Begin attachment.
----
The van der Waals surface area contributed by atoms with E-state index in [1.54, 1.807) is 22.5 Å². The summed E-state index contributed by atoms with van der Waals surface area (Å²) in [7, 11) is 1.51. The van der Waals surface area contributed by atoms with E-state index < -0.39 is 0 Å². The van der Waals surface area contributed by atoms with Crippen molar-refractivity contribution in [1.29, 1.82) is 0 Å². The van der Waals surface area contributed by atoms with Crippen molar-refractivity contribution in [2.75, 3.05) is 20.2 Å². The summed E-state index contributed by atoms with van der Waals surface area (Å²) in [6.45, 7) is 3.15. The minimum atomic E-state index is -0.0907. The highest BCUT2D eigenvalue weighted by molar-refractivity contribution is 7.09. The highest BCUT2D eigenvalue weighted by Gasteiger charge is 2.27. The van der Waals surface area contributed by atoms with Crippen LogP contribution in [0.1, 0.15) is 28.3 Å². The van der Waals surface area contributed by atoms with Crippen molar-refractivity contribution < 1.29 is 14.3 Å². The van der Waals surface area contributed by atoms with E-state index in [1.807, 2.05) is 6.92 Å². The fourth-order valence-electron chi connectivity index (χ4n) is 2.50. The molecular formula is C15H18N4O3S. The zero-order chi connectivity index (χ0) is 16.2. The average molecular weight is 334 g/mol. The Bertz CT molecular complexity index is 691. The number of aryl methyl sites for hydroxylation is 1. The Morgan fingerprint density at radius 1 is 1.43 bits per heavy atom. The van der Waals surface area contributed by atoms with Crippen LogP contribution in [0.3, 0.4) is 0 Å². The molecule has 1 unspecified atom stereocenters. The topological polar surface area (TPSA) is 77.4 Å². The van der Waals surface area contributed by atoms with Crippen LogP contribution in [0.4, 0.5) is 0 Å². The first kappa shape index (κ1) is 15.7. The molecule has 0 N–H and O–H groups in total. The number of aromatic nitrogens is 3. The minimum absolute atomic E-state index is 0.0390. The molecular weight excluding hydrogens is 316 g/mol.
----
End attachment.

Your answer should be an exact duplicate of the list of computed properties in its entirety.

The van der Waals surface area contributed by atoms with E-state index in [1.54, 1.807) is 22.5 Å². The summed E-state index contributed by atoms with van der Waals surface area (Å²) in [7, 11) is 1.51. The van der Waals surface area contributed by atoms with E-state index < -0.39 is 0 Å². The van der Waals surface area contributed by atoms with Crippen molar-refractivity contribution in [1.29, 1.82) is 0 Å². The van der Waals surface area contributed by atoms with Crippen molar-refractivity contribution in [2.75, 3.05) is 20.2 Å². The summed E-state index contributed by atoms with van der Waals surface area (Å²) in [6.45, 7) is 3.15. The minimum atomic E-state index is -0.0907. The highest BCUT2D eigenvalue weighted by molar-refractivity contribution is 7.09. The highest BCUT2D eigenvalue weighted by Gasteiger charge is 2.27. The van der Waals surface area contributed by atoms with Crippen LogP contribution in [0.1, 0.15) is 28.3 Å². The van der Waals surface area contributed by atoms with Crippen molar-refractivity contribution < 1.29 is 14.3 Å². The van der Waals surface area contributed by atoms with E-state index in [1.807, 2.05) is 6.92 Å². The fourth-order valence-electron chi connectivity index (χ4n) is 2.50. The molecular formula is C15H18N4O3S. The zero-order chi connectivity index (χ0) is 16.2. The average molecular weight is 334 g/mol. The Bertz CT molecular complexity index is 691. The number of aryl methyl sites for hydroxylation is 1. The Morgan fingerprint density at radius 1 is 1.43 bits per heavy atom. The van der Waals surface area contributed by atoms with Crippen LogP contribution in [0.3, 0.4) is 0 Å². The molecule has 1 unspecified atom stereocenters. The topological polar surface area (TPSA) is 77.4 Å². The van der Waals surface area contributed by atoms with Crippen LogP contribution in [0.4, 0.5) is 0 Å². The first kappa shape index (κ1) is 15.7. The molecule has 0 N–H and O–H groups in total. The number of aromatic nitrogens is 3. The minimum absolute atomic E-state index is 0.0390. The molecular weight excluding hydrogens is 316 g/mol.